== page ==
Putin’s ‘genocidal’ threat to Ukraine laid bare as West warned

Ukraine: Russian soldiers abandon kit near Kherson

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The war in Ukraine is intensifying as the country continues its counteroffensive against Russian troops. In the southern city of Kherson, which was seized by Russian soldiers in March, one of the war’s key battles is taking place. On Monday, Russian backed officials in the city said they are “pausing” plans for a referendum over whether the region should become a part of Russia. President Vladimir Putin has previously said that Ukrainians and Russians are “one people” in an apparent indication that he does not recognise Ukraine as a separate country.

It is comments like these, combined with the brutal violence of Russian soldiers in Ukraine, which has led experts to warn that Moscow’s invasion amounts to genocide.

Speaking to Times Radio, Major General Chip Chapman warned of Russia’s “genocidal agenda.”

He said: “The Russians are a revanchist threat, not only to Ukraine, but also to a rules based polity in Europe.

“If we don’t wake up to that threat that Russia has a genocidal agenda for the future, then we’ve got a real problem.

“Liz Truss also said quite early on as Foreign Secretary that she can see this war lasting 10 years.

“None of us can actually forecast how long this war will last, but one of the myths of course is that ‘war will be short’. That’s one of the myths that caught the Russians out when they thought this would be a thunder and run to Kyiv and that it would all be over within the first week.”

General Chapman is not alone: in May, a report by more than 30 legal scholars and experts concluded that the Russian forces are guilty of genocide.

Two think tanks – the New Lines Institute in Washington and the Raoul Wallenberg Centre for Human Rights in Montreal – claimed there were “reasonable” grounds to say that Russia has breached two articles of the 1948 Genocide Convention.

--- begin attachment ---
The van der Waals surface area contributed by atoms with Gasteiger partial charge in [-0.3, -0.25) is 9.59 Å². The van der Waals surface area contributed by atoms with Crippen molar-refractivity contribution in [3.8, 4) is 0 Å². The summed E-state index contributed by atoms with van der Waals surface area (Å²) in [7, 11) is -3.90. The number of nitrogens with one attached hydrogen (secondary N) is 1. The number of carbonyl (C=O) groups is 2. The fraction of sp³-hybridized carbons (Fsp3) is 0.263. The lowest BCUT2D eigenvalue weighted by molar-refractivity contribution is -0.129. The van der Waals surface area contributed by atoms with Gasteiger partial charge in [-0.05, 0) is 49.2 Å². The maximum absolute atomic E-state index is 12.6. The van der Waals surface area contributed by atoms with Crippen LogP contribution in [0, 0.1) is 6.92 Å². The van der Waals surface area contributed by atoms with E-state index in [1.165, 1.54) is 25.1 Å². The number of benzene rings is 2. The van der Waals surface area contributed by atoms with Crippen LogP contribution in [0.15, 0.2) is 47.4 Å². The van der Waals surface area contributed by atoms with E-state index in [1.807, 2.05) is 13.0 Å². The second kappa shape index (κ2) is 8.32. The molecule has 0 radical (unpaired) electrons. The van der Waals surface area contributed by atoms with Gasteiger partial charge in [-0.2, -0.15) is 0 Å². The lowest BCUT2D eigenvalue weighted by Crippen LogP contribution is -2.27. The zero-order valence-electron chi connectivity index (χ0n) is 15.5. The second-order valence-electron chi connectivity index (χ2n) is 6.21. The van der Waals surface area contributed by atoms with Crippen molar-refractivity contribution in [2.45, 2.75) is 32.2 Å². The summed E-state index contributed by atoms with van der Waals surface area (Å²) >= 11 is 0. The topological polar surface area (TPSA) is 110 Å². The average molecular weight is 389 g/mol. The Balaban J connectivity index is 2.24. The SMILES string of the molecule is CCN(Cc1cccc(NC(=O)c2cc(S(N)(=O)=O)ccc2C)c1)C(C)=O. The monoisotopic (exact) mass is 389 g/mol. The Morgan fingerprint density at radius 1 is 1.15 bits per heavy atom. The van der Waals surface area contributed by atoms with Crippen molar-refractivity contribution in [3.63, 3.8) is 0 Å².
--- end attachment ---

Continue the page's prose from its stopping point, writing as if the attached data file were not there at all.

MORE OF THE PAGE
Tanya Domi, an expert who contributed to the report, said: “I’ve never seen anything like this report this early during a conflict.

“I think the documentation of crimes in Ukraine outstrips anything that we’ve seen in the recent past.”

Ms Domi also referred to some of the language used by Russian figures against Ukrainians. This included terms like “zombified”, “bestial” or “subordinate”.

She added: “What they’re saying is: if you’re Ukrainian you’re a Nazi, and therefore we’re going to kill you.

“They are saying this is a Nazi regime and that means that they are pursuing Ukrainians and the Ukrainian state for the purposes of elimination and destruction.”

When Russia first entered Ukraine, the country’s military targeted the capital Kyiv.

When they failed to take the city, Russian troops retreated, leaving behind evidence of the war crimes they had committed.

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This was evident none more so than in the city of Bucha, located in the Kyiv oblast, as incoming Ukrainian troops discovered mass graves and bodies on the streets.

After visiting Bucha, Ukrainian President Voldoymyr Zelensky said he had seen “hundreds of people killed, tortured, executed civilians” as well as “bodies on the streets… booby-trapped area… even the bodies of the dead are booby-trapped”.

Russia, however, has always denied accusations of genocide.

But Michelle Bachelet, the United Nations High Commissioner for Human Rights, said in April that she was “horrified” and that the discoveries made in Bucha raise “serious and disturbing questions about possible war crimes, grave breaches of international humanitarian law and serious violations of international human rights law”.

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